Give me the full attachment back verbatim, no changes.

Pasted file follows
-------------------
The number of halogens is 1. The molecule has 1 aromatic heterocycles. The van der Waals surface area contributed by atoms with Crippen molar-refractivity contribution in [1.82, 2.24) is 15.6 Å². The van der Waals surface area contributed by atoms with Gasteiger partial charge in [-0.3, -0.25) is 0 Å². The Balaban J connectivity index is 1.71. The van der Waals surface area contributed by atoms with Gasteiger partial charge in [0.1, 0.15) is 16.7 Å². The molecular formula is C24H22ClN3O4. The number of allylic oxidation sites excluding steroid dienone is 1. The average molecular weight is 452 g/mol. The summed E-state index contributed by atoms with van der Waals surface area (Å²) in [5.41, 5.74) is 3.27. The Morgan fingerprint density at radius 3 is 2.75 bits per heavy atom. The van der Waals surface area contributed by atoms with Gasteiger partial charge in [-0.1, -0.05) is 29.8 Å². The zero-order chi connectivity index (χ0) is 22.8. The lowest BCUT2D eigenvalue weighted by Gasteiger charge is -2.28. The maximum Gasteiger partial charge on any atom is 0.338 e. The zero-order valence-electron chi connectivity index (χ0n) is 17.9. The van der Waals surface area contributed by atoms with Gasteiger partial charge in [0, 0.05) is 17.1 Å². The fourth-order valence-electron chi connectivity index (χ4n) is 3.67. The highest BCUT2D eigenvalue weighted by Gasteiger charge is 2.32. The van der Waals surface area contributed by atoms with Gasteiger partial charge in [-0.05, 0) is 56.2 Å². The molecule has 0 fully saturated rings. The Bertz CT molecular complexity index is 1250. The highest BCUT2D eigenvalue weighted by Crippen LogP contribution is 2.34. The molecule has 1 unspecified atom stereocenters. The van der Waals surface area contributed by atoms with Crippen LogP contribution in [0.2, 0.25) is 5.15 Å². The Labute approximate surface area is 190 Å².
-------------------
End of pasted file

The number of halogens is 1. The molecule has 1 aromatic heterocycles. The van der Waals surface area contributed by atoms with Crippen molar-refractivity contribution in [1.82, 2.24) is 15.6 Å². The van der Waals surface area contributed by atoms with Gasteiger partial charge in [-0.3, -0.25) is 0 Å². The Balaban J connectivity index is 1.71. The van der Waals surface area contributed by atoms with Gasteiger partial charge in [0.1, 0.15) is 16.7 Å². The molecular formula is C24H22ClN3O4. The number of allylic oxidation sites excluding steroid dienone is 1. The average molecular weight is 452 g/mol. The summed E-state index contributed by atoms with van der Waals surface area (Å²) in [5.41, 5.74) is 3.27. The Morgan fingerprint density at radius 3 is 2.75 bits per heavy atom. The van der Waals surface area contributed by atoms with Gasteiger partial charge in [-0.1, -0.05) is 29.8 Å². The zero-order chi connectivity index (χ0) is 22.8. The lowest BCUT2D eigenvalue weighted by Gasteiger charge is -2.28. The maximum Gasteiger partial charge on any atom is 0.338 e. The zero-order valence-electron chi connectivity index (χ0n) is 17.9. The van der Waals surface area contributed by atoms with Gasteiger partial charge in [0, 0.05) is 17.1 Å². The fourth-order valence-electron chi connectivity index (χ4n) is 3.67. The highest BCUT2D eigenvalue weighted by Gasteiger charge is 2.32. The van der Waals surface area contributed by atoms with Gasteiger partial charge in [-0.05, 0) is 56.2 Å². The molecule has 0 fully saturated rings. The Bertz CT molecular complexity index is 1250. The highest BCUT2D eigenvalue weighted by Crippen LogP contribution is 2.34. The molecule has 1 unspecified atom stereocenters. The van der Waals surface area contributed by atoms with Crippen LogP contribution in [0.2, 0.25) is 5.15 Å². The Labute approximate surface area is 190 Å².